Raytracing without RT cores: Nvidia makes what no one needs
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Raytracing without RT cores: Nvidia makes what no one needs

Martin Jud
Zurich, on 20.03.2019
Translation: Patrik Stainbrook
Until recently, Raytracing was exclusive to Nvidia RTX cards. Thanks to driver updates, this feature will now also reach older generation cards thanks to Pascal architecture. This sounds like a triumph, but in reality it probably won’t knock anybody’s socks off.

Raytracing without RT cores is possible. Of course it is, the first picture using raytracing as a basic function was computed in 1963 at the University of Maryland. After that, the technology was used again and again in movies. Raytracing computations for gaming have only been made available recently with Nvidia’s new RTX cards.

This assumption isn’t quite correct, however, as a demo by Crytek shows. In their «Neon Noir Demo», the developers of Cryengine 5 clearly show how RT cores aren’t necessary to achieve real-time raytracing. The video demonstrates real-time raytracing being performed by an AMD RX Vega 56.

DirectX-Raytracing available with Pascal architecture from April

Now Nvidia has announced new drivers releasing in April that will enable raytracing on all previous generation cards with Pascal architecture. These are the cards that will be supported: GeForce GTX 1060 6 GB, GeForce GTX 1660, Geforce GTX 1660 Ti, GeForce GTX 1070, GeForce GTX 1070 Ti, GeForce GTX 1080, GeForce GTX 1080 Ti, Titan X and Titan XP.

RT calculations will be performed with Shader cores on these cards. These will, however, be significantly slower that dedicated RT cores. Complex RT calculations will therefore only be possible on RTX cards for now.

Is this all one big scam?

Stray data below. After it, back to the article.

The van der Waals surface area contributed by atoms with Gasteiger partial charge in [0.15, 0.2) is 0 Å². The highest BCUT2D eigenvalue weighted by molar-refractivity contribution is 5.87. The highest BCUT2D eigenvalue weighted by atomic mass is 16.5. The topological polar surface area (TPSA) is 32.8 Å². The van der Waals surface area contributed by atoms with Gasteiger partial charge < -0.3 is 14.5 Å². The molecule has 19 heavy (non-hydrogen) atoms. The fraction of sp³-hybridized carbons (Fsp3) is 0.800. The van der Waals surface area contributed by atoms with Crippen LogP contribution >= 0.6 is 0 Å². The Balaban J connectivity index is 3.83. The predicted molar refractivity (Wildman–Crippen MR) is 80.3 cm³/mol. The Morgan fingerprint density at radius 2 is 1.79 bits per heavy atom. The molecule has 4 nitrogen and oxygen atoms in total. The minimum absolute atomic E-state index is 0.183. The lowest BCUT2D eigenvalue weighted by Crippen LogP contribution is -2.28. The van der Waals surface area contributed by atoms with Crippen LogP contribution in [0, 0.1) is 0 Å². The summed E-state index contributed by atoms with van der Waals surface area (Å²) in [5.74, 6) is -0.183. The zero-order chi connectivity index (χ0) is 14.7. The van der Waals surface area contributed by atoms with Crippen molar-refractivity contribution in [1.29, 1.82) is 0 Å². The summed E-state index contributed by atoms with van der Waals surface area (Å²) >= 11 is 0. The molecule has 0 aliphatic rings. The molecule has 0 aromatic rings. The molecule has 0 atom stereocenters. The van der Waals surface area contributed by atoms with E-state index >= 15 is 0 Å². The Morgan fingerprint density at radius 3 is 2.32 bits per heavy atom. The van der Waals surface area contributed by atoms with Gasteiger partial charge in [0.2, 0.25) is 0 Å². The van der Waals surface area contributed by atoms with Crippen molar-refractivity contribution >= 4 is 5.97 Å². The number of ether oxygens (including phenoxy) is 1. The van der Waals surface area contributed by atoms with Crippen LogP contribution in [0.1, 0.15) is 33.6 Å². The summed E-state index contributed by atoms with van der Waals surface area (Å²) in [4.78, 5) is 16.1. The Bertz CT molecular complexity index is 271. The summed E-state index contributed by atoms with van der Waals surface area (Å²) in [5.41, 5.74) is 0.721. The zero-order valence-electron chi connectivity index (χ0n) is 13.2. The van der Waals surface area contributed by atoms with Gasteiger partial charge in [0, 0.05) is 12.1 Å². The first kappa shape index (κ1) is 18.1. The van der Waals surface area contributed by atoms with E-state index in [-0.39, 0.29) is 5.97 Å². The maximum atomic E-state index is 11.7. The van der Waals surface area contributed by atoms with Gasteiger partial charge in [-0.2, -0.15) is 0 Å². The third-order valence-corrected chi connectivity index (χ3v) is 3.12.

Isn’t it great how Nvidia cares for its customers? As activating RTX will reduce GPU performance by around 30-40%, however, I wouldn’t explode with gratitude just yet. This feature probably serves Nvidia’s marketing more than gamers. And now I’ve contributed to this whirlwind – whoops.

Even if raytracing is gaining support, it’ll be at least two to three years before games using this technology reach us on a large scale. Until then, previous generation cards will probably still run at maximum capacity even without raytracing enabled.

AMD has also confirmed multiple times that they’re also working on raytracing, by the way. Most recently by CEO Lisa Su at this year’s CES. She affirmed that this would apply to both software and hardware projects. It remains to be seen if AMD will follow Nvidia’s lead and start offering raytracing on graphics cards themselves.

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Martin Jud
Martin Jud
Editor, Zurich
I find my muse in everything. When I don’t, I draw inspiration from daydreaming. After all, if you dream, you don’t sleep through life.

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